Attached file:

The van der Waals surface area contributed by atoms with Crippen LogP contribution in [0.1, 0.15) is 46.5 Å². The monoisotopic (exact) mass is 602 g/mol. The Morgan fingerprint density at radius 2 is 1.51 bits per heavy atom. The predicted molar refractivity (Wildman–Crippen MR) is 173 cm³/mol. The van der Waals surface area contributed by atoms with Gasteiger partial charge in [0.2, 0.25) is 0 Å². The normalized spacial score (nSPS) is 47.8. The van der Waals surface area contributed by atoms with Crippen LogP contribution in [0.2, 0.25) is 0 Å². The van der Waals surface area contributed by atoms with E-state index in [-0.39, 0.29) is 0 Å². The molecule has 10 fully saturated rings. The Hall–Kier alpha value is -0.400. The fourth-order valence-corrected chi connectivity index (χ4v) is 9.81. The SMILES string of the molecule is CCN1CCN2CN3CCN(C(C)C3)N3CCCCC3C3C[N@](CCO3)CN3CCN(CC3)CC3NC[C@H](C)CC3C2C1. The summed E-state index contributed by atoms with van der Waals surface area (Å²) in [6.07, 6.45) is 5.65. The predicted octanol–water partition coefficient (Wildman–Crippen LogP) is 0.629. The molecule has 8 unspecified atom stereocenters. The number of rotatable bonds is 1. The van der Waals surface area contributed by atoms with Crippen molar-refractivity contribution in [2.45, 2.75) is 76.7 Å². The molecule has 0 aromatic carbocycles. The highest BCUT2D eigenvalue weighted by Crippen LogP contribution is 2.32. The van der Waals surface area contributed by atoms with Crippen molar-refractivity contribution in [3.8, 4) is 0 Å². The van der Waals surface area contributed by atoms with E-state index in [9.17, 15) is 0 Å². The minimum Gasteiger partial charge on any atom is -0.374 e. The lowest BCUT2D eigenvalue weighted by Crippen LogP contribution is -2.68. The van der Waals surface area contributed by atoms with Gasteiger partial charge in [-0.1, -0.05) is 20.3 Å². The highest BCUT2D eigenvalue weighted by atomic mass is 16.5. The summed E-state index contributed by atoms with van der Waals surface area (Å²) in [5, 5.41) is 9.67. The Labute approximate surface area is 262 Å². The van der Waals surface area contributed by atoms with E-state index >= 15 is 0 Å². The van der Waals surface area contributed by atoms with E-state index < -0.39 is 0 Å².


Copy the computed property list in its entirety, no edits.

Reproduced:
The van der Waals surface area contributed by atoms with Crippen LogP contribution in [0.1, 0.15) is 46.5 Å². The monoisotopic (exact) mass is 602 g/mol. The Morgan fingerprint density at radius 2 is 1.51 bits per heavy atom. The predicted molar refractivity (Wildman–Crippen MR) is 173 cm³/mol. The van der Waals surface area contributed by atoms with Gasteiger partial charge in [0.2, 0.25) is 0 Å². The normalized spacial score (nSPS) is 47.8. The van der Waals surface area contributed by atoms with Crippen LogP contribution in [0.2, 0.25) is 0 Å². The van der Waals surface area contributed by atoms with E-state index in [-0.39, 0.29) is 0 Å². The molecule has 10 fully saturated rings. The Hall–Kier alpha value is -0.400. The fourth-order valence-corrected chi connectivity index (χ4v) is 9.81. The SMILES string of the molecule is CCN1CCN2CN3CCN(C(C)C3)N3CCCCC3C3C[N@](CCO3)CN3CCN(CC3)CC3NC[C@H](C)CC3C2C1. The summed E-state index contributed by atoms with van der Waals surface area (Å²) in [6.07, 6.45) is 5.65. The predicted octanol–water partition coefficient (Wildman–Crippen LogP) is 0.629. The molecule has 8 unspecified atom stereocenters. The number of rotatable bonds is 1. The van der Waals surface area contributed by atoms with Crippen molar-refractivity contribution in [2.45, 2.75) is 76.7 Å². The molecule has 0 aromatic carbocycles. The highest BCUT2D eigenvalue weighted by Crippen LogP contribution is 2.32. The van der Waals surface area contributed by atoms with Crippen molar-refractivity contribution in [3.8, 4) is 0 Å². The van der Waals surface area contributed by atoms with E-state index in [9.17, 15) is 0 Å². The minimum Gasteiger partial charge on any atom is -0.374 e. The lowest BCUT2D eigenvalue weighted by Crippen LogP contribution is -2.68. The van der Waals surface area contributed by atoms with Gasteiger partial charge in [-0.1, -0.05) is 20.3 Å². The highest BCUT2D eigenvalue weighted by atomic mass is 16.5. The summed E-state index contributed by atoms with van der Waals surface area (Å²) in [5, 5.41) is 9.67. The Labute approximate surface area is 262 Å². The van der Waals surface area contributed by atoms with E-state index >= 15 is 0 Å². The van der Waals surface area contributed by atoms with E-state index < -0.39 is 0 Å².